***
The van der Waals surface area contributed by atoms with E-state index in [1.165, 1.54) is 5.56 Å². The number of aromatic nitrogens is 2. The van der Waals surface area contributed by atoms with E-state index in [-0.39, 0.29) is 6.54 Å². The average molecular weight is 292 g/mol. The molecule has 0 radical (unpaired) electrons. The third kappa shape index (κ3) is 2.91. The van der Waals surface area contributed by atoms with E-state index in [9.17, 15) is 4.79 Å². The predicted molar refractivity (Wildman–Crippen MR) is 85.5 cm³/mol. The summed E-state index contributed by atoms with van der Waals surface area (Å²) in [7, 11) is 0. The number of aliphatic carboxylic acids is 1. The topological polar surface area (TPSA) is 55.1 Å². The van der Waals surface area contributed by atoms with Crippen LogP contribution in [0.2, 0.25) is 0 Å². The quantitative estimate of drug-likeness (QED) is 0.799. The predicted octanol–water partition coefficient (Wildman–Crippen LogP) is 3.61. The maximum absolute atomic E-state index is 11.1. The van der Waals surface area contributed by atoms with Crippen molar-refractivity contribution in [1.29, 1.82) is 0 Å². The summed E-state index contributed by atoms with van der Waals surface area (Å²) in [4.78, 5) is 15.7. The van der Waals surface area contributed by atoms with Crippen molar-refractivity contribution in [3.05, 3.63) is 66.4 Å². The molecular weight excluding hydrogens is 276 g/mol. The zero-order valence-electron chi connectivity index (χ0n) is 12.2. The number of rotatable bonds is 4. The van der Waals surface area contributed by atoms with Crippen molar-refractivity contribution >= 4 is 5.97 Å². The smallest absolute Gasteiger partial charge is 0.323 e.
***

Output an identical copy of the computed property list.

The van der Waals surface area contributed by atoms with E-state index in [1.165, 1.54) is 5.56 Å². The number of aromatic nitrogens is 2. The van der Waals surface area contributed by atoms with E-state index in [-0.39, 0.29) is 6.54 Å². The average molecular weight is 292 g/mol. The molecule has 0 radical (unpaired) electrons. The third kappa shape index (κ3) is 2.91. The van der Waals surface area contributed by atoms with E-state index in [9.17, 15) is 4.79 Å². The predicted molar refractivity (Wildman–Crippen MR) is 85.5 cm³/mol. The summed E-state index contributed by atoms with van der Waals surface area (Å²) in [7, 11) is 0. The number of aliphatic carboxylic acids is 1. The topological polar surface area (TPSA) is 55.1 Å². The van der Waals surface area contributed by atoms with Crippen LogP contribution in [0.2, 0.25) is 0 Å². The quantitative estimate of drug-likeness (QED) is 0.799. The predicted octanol–water partition coefficient (Wildman–Crippen LogP) is 3.61. The maximum absolute atomic E-state index is 11.1. The van der Waals surface area contributed by atoms with Crippen molar-refractivity contribution in [1.29, 1.82) is 0 Å². The summed E-state index contributed by atoms with van der Waals surface area (Å²) in [4.78, 5) is 15.7. The van der Waals surface area contributed by atoms with Crippen molar-refractivity contribution in [3.05, 3.63) is 66.4 Å². The molecular weight excluding hydrogens is 276 g/mol. The zero-order valence-electron chi connectivity index (χ0n) is 12.2. The number of rotatable bonds is 4. The van der Waals surface area contributed by atoms with Crippen molar-refractivity contribution >= 4 is 5.97 Å². The smallest absolute Gasteiger partial charge is 0.323 e.